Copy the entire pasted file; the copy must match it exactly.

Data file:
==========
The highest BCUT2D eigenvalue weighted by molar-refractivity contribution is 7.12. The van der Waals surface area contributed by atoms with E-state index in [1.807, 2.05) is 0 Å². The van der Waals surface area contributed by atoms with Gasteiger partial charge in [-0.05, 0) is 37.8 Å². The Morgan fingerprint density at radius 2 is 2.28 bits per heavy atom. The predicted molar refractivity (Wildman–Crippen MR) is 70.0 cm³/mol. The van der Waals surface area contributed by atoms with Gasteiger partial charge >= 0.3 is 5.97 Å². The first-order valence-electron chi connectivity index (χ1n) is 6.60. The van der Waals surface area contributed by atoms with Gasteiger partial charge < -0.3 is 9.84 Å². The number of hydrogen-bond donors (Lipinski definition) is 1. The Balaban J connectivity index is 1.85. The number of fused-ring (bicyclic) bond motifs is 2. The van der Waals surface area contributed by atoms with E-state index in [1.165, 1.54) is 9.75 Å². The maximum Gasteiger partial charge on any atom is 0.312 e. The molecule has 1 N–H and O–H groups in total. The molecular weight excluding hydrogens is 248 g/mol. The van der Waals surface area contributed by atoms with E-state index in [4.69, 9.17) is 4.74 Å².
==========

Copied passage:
The highest BCUT2D eigenvalue weighted by molar-refractivity contribution is 7.12. The van der Waals surface area contributed by atoms with E-state index in [1.807, 2.05) is 0 Å². The van der Waals surface area contributed by atoms with Gasteiger partial charge in [-0.05, 0) is 37.8 Å². The Morgan fingerprint density at radius 2 is 2.28 bits per heavy atom. The predicted molar refractivity (Wildman–Crippen MR) is 70.0 cm³/mol. The van der Waals surface area contributed by atoms with Gasteiger partial charge >= 0.3 is 5.97 Å². The first-order valence-electron chi connectivity index (χ1n) is 6.60. The van der Waals surface area contributed by atoms with Gasteiger partial charge < -0.3 is 9.84 Å². The number of hydrogen-bond donors (Lipinski definition) is 1. The Balaban J connectivity index is 1.85. The number of fused-ring (bicyclic) bond motifs is 2. The van der Waals surface area contributed by atoms with E-state index in [1.165, 1.54) is 9.75 Å². The maximum Gasteiger partial charge on any atom is 0.312 e. The molecule has 1 N–H and O–H groups in total. The molecular weight excluding hydrogens is 248 g/mol. The van der Waals surface area contributed by atoms with E-state index in [4.69, 9.17) is 4.74 Å².